Be a mindful eater who pays attention to the taste, texture, and aroma of every dish. Chew slowly while you try to guess all of the ingredients that were used to prepare your dish.

Chewing slowly will also reduce those dreadful late-night cravings that sneak up on you after work.

4. Let go

Cliche as it sounds, it’s very effective.

The thing that seems like the end of the world right now?

It’s not. Promise.

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Stressing and worrying about the situation you’re in won’t do any good because you’re already in it, so just let it go.

Letting go isn’t easy, so here’s a guide to help you:

21 Things To Do When You Find It Hard To Let Go

5. Enjoy the journey

Focusing on the end result can quickly become exhausting. Chasing a bold, audacious goal that’s going to require a lot of time and patience? Split it into several mini-goals so you’ll have several causes for celebration.

Stop focusing on the negative thoughts. Giving yourself consistent positive feedback will help you grow patience, stay encouraged, and find more joy in the process of achieving your goals.

6. Look at the big picture

The next time you find your stress level skyrocketing, take a deep breath, and ask yourself:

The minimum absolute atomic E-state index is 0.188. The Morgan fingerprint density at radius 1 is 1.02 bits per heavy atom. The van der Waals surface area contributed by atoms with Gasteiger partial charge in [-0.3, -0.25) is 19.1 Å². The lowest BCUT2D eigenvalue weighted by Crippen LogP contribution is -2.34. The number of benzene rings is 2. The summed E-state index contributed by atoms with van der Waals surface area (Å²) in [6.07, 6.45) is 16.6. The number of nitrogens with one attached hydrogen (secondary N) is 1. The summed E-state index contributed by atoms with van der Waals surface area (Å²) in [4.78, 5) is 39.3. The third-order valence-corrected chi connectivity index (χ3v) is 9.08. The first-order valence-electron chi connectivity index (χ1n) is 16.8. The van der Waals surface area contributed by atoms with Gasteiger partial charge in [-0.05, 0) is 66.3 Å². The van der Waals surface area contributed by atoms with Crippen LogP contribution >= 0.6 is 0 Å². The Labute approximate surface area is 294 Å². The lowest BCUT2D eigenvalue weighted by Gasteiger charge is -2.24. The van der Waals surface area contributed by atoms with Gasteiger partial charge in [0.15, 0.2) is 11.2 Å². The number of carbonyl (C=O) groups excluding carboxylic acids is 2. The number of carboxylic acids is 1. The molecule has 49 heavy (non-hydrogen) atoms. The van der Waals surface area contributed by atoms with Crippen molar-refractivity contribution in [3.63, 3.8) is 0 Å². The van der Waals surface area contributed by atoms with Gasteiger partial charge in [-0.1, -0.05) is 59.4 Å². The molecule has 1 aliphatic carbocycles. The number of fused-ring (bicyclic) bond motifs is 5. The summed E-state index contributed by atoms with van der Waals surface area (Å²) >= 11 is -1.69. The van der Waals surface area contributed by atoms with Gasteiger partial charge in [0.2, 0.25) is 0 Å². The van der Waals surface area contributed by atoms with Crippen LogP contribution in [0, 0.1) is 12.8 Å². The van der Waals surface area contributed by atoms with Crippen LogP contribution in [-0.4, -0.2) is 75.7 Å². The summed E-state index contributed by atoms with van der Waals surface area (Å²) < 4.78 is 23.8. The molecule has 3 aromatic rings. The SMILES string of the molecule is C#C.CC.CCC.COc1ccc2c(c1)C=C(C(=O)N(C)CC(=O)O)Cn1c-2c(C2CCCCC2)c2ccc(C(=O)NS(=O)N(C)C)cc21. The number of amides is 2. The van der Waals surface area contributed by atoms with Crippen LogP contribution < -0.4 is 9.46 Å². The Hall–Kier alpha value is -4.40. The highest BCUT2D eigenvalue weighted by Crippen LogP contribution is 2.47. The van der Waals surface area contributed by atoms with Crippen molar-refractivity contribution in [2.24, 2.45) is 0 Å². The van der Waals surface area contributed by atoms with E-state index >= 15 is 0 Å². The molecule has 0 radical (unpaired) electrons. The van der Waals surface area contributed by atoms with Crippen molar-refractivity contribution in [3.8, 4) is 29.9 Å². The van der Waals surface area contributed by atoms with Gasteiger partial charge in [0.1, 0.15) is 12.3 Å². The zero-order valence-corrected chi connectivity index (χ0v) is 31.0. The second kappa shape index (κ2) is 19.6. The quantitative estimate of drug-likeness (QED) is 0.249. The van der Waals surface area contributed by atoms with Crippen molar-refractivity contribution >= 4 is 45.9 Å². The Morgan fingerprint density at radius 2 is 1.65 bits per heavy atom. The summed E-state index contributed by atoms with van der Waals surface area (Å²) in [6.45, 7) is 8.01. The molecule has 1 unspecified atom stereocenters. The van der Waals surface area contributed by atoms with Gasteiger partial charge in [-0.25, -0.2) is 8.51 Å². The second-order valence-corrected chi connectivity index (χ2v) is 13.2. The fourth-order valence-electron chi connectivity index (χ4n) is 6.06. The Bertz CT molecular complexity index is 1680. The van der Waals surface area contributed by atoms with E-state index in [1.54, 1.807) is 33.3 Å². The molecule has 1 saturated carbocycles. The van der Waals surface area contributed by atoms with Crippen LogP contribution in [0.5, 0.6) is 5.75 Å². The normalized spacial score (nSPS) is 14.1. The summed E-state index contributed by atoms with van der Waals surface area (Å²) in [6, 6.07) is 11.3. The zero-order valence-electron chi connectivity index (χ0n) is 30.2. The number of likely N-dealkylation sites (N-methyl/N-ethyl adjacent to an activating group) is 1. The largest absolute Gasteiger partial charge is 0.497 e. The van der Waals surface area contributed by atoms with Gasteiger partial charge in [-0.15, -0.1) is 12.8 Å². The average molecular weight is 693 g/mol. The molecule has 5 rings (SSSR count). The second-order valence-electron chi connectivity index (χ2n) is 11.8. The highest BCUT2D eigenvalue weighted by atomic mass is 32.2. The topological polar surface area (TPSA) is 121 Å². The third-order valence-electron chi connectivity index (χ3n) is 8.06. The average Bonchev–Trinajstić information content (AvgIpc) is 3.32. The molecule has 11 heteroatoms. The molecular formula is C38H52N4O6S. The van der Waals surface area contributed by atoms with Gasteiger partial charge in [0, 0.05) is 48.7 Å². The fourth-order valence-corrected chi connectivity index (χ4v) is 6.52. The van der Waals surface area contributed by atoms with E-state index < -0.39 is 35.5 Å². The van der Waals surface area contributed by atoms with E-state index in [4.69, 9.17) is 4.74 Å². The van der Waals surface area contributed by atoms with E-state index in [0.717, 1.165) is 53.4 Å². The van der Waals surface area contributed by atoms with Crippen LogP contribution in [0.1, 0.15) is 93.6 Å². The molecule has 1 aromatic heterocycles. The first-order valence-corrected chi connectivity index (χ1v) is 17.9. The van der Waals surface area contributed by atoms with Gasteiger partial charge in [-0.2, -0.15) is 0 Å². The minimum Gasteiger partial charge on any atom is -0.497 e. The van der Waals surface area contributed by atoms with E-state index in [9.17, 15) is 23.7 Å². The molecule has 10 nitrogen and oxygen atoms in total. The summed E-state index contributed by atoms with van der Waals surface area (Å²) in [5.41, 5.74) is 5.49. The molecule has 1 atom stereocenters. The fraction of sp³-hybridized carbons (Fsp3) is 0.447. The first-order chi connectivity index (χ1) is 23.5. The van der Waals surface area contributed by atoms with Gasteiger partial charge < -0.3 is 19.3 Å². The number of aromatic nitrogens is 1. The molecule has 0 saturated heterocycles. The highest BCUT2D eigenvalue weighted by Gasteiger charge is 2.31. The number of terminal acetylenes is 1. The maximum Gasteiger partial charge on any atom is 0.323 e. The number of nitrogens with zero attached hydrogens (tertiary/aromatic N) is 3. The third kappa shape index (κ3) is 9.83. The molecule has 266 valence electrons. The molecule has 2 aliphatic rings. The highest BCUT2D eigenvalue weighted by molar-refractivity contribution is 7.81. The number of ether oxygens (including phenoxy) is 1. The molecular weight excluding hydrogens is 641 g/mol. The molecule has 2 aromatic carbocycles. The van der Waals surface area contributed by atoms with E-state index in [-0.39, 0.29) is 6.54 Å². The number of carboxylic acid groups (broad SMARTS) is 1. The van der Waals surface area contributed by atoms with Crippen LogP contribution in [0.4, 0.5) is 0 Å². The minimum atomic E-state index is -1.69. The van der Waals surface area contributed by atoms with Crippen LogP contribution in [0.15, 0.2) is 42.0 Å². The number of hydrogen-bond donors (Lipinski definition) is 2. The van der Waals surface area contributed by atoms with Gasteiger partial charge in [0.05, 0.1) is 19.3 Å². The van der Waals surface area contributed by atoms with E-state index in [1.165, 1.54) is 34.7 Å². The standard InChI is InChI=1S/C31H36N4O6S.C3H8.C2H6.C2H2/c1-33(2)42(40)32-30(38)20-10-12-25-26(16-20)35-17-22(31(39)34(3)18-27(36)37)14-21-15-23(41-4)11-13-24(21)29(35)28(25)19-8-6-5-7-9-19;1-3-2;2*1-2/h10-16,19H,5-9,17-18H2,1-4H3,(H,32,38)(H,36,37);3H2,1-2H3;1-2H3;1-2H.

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Will this matter to me…

  • Next week?
  • Next month?
  • Next year?
  • In 10 years?

Hint: No, it won’t.

I bet most of the stuff that stresses you wouldn’t matter the next week, maybe not even the next day.

Stop agonizing over things you can’t control because you’re only hurting yourself.

7. Stop demanding perfection of yourself

You’re not perfect and that’s okay. Show me a person who claims to be perfect and I’ll show you a dirty liar.

Demanding perfection of yourself (or anybody else) will only stress you out because it just isn’t possible.

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8. Practice patience every day

Below are a few easy ways you can practice patience every day, increasing your ability to remain calm and cool in times of stress:

  • The next time you go to the grocery store, get in the longest line.
  • Instead of going through the drive-thru at your bank, go inside.
  • Take a long walk through a secluded park or trail.

Final thoughts

Staying calm in stressful situations is possible, all you need is some daily practice.

Taking deep breaths and eat mindfully are some simple ways to train your brain to be more patient. But changing the way you think of a situation and staying positive are most important in keeping cool whenever you feel overwhelmed and stressful.

Featured photo credit: Brooke Cagle via unsplash.com